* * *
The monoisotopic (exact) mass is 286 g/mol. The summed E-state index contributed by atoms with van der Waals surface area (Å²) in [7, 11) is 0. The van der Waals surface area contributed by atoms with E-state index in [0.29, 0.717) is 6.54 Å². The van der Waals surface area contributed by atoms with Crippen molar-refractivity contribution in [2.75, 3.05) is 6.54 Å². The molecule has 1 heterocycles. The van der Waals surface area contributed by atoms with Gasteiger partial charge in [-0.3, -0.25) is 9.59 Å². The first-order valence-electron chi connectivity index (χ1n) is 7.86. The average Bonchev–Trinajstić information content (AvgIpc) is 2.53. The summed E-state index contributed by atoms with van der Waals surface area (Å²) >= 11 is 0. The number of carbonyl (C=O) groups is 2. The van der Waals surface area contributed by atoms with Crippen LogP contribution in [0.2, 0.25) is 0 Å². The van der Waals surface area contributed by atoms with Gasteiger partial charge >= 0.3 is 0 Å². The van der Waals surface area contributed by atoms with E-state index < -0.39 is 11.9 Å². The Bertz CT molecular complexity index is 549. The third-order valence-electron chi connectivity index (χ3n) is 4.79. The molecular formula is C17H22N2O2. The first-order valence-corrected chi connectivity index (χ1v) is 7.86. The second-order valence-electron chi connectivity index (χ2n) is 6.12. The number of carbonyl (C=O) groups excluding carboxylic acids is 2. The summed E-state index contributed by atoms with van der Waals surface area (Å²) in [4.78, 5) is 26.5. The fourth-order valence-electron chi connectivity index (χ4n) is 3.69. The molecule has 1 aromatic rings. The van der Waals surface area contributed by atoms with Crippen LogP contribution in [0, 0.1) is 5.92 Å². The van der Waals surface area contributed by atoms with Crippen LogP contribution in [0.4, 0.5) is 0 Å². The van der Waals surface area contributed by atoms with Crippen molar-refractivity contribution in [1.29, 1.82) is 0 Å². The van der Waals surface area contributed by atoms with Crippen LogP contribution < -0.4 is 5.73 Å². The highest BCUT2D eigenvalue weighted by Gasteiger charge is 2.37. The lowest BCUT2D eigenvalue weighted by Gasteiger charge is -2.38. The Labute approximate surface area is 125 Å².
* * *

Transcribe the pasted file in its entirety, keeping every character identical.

The monoisotopic (exact) mass is 286 g/mol. The summed E-state index contributed by atoms with van der Waals surface area (Å²) in [7, 11) is 0. The van der Waals surface area contributed by atoms with E-state index in [0.29, 0.717) is 6.54 Å². The van der Waals surface area contributed by atoms with Crippen molar-refractivity contribution in [2.75, 3.05) is 6.54 Å². The molecule has 1 heterocycles. The van der Waals surface area contributed by atoms with Gasteiger partial charge in [-0.3, -0.25) is 9.59 Å². The first-order valence-electron chi connectivity index (χ1n) is 7.86. The average Bonchev–Trinajstić information content (AvgIpc) is 2.53. The summed E-state index contributed by atoms with van der Waals surface area (Å²) >= 11 is 0. The number of carbonyl (C=O) groups is 2. The van der Waals surface area contributed by atoms with Crippen LogP contribution in [0.2, 0.25) is 0 Å². The van der Waals surface area contributed by atoms with Gasteiger partial charge >= 0.3 is 0 Å². The van der Waals surface area contributed by atoms with E-state index < -0.39 is 11.9 Å². The Bertz CT molecular complexity index is 549. The third-order valence-electron chi connectivity index (χ3n) is 4.79. The molecular formula is C17H22N2O2. The first-order valence-corrected chi connectivity index (χ1v) is 7.86. The second-order valence-electron chi connectivity index (χ2n) is 6.12. The number of carbonyl (C=O) groups excluding carboxylic acids is 2. The summed E-state index contributed by atoms with van der Waals surface area (Å²) in [4.78, 5) is 26.5. The fourth-order valence-electron chi connectivity index (χ4n) is 3.69. The molecule has 1 aromatic rings. The van der Waals surface area contributed by atoms with Crippen LogP contribution in [0, 0.1) is 5.92 Å². The van der Waals surface area contributed by atoms with Crippen LogP contribution in [0.4, 0.5) is 0 Å². The van der Waals surface area contributed by atoms with Crippen molar-refractivity contribution in [1.29, 1.82) is 0 Å². The van der Waals surface area contributed by atoms with Crippen LogP contribution < -0.4 is 5.73 Å². The highest BCUT2D eigenvalue weighted by Gasteiger charge is 2.37. The lowest BCUT2D eigenvalue weighted by Gasteiger charge is -2.38. The Labute approximate surface area is 125 Å².